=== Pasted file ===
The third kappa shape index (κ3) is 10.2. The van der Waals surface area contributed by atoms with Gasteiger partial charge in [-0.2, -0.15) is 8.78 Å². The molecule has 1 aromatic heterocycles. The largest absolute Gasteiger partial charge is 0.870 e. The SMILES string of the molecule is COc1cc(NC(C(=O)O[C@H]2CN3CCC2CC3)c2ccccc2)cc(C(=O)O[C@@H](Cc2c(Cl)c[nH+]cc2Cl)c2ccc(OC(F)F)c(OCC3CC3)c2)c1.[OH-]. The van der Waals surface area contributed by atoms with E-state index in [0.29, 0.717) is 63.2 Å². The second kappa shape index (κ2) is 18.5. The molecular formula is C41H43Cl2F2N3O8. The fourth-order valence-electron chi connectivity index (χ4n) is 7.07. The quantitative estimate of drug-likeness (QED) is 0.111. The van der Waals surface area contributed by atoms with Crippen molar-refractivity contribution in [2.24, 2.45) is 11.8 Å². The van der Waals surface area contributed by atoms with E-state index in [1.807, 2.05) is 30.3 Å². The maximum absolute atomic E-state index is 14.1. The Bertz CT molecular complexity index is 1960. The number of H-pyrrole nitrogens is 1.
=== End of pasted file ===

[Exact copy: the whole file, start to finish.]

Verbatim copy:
The third kappa shape index (κ3) is 10.2. The van der Waals surface area contributed by atoms with Gasteiger partial charge in [-0.2, -0.15) is 8.78 Å². The molecule has 1 aromatic heterocycles. The largest absolute Gasteiger partial charge is 0.870 e. The SMILES string of the molecule is COc1cc(NC(C(=O)O[C@H]2CN3CCC2CC3)c2ccccc2)cc(C(=O)O[C@@H](Cc2c(Cl)c[nH+]cc2Cl)c2ccc(OC(F)F)c(OCC3CC3)c2)c1.[OH-]. The van der Waals surface area contributed by atoms with E-state index in [0.29, 0.717) is 63.2 Å². The second kappa shape index (κ2) is 18.5. The molecular formula is C41H43Cl2F2N3O8. The fourth-order valence-electron chi connectivity index (χ4n) is 7.07. The quantitative estimate of drug-likeness (QED) is 0.111. The van der Waals surface area contributed by atoms with Crippen molar-refractivity contribution in [2.24, 2.45) is 11.8 Å². The van der Waals surface area contributed by atoms with E-state index in [1.807, 2.05) is 30.3 Å². The maximum absolute atomic E-state index is 14.1. The Bertz CT molecular complexity index is 1960. The number of H-pyrrole nitrogens is 1.